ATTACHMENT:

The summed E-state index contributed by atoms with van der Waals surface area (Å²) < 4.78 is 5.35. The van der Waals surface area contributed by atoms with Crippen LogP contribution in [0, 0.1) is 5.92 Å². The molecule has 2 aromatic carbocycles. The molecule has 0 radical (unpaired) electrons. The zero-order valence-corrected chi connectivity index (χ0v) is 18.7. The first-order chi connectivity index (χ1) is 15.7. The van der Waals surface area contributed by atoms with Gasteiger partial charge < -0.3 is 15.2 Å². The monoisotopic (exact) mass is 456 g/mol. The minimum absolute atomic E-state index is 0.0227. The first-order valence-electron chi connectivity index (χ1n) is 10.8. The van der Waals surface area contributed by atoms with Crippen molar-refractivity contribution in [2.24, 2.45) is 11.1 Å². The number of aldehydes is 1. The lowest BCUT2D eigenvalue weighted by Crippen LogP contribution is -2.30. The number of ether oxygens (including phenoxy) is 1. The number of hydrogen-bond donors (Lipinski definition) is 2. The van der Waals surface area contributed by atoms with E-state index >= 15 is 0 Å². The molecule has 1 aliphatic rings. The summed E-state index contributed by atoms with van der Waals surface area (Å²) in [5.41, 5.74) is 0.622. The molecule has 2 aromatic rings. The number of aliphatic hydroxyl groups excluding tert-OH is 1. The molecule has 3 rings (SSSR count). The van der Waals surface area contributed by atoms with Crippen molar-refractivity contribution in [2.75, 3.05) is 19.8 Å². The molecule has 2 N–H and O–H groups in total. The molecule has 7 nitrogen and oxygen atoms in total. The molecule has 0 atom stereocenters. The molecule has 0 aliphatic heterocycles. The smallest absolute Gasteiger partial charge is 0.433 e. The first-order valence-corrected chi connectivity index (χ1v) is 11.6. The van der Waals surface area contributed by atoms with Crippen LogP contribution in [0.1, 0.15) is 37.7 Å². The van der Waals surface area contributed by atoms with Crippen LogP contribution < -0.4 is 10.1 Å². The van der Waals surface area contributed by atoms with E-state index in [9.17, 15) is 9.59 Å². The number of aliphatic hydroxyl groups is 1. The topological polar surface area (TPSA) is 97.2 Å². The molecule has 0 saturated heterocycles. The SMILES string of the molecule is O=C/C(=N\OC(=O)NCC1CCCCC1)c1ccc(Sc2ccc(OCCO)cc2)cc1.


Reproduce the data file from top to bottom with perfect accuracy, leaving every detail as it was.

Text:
The summed E-state index contributed by atoms with van der Waals surface area (Å²) < 4.78 is 5.35. The van der Waals surface area contributed by atoms with Crippen LogP contribution in [0, 0.1) is 5.92 Å². The molecule has 2 aromatic carbocycles. The molecule has 0 radical (unpaired) electrons. The zero-order valence-corrected chi connectivity index (χ0v) is 18.7. The first-order chi connectivity index (χ1) is 15.7. The van der Waals surface area contributed by atoms with Gasteiger partial charge < -0.3 is 15.2 Å². The monoisotopic (exact) mass is 456 g/mol. The minimum absolute atomic E-state index is 0.0227. The first-order valence-electron chi connectivity index (χ1n) is 10.8. The van der Waals surface area contributed by atoms with Crippen molar-refractivity contribution in [2.24, 2.45) is 11.1 Å². The number of aldehydes is 1. The lowest BCUT2D eigenvalue weighted by Crippen LogP contribution is -2.30. The number of ether oxygens (including phenoxy) is 1. The number of hydrogen-bond donors (Lipinski definition) is 2. The van der Waals surface area contributed by atoms with E-state index >= 15 is 0 Å². The molecule has 1 aliphatic rings. The summed E-state index contributed by atoms with van der Waals surface area (Å²) in [5.41, 5.74) is 0.622. The molecule has 2 aromatic rings. The number of aliphatic hydroxyl groups excluding tert-OH is 1. The molecule has 3 rings (SSSR count). The van der Waals surface area contributed by atoms with Crippen molar-refractivity contribution in [2.75, 3.05) is 19.8 Å². The molecule has 2 N–H and O–H groups in total. The molecule has 7 nitrogen and oxygen atoms in total. The molecule has 0 atom stereocenters. The molecule has 0 aliphatic heterocycles. The smallest absolute Gasteiger partial charge is 0.433 e. The first-order valence-corrected chi connectivity index (χ1v) is 11.6. The van der Waals surface area contributed by atoms with Crippen LogP contribution in [0.1, 0.15) is 37.7 Å². The van der Waals surface area contributed by atoms with Crippen LogP contribution < -0.4 is 10.1 Å². The van der Waals surface area contributed by atoms with E-state index in [9.17, 15) is 9.59 Å². The number of aliphatic hydroxyl groups is 1. The topological polar surface area (TPSA) is 97.2 Å². The molecule has 0 saturated heterocycles. The SMILES string of the molecule is O=C/C(=N\OC(=O)NCC1CCCCC1)c1ccc(Sc2ccc(OCCO)cc2)cc1.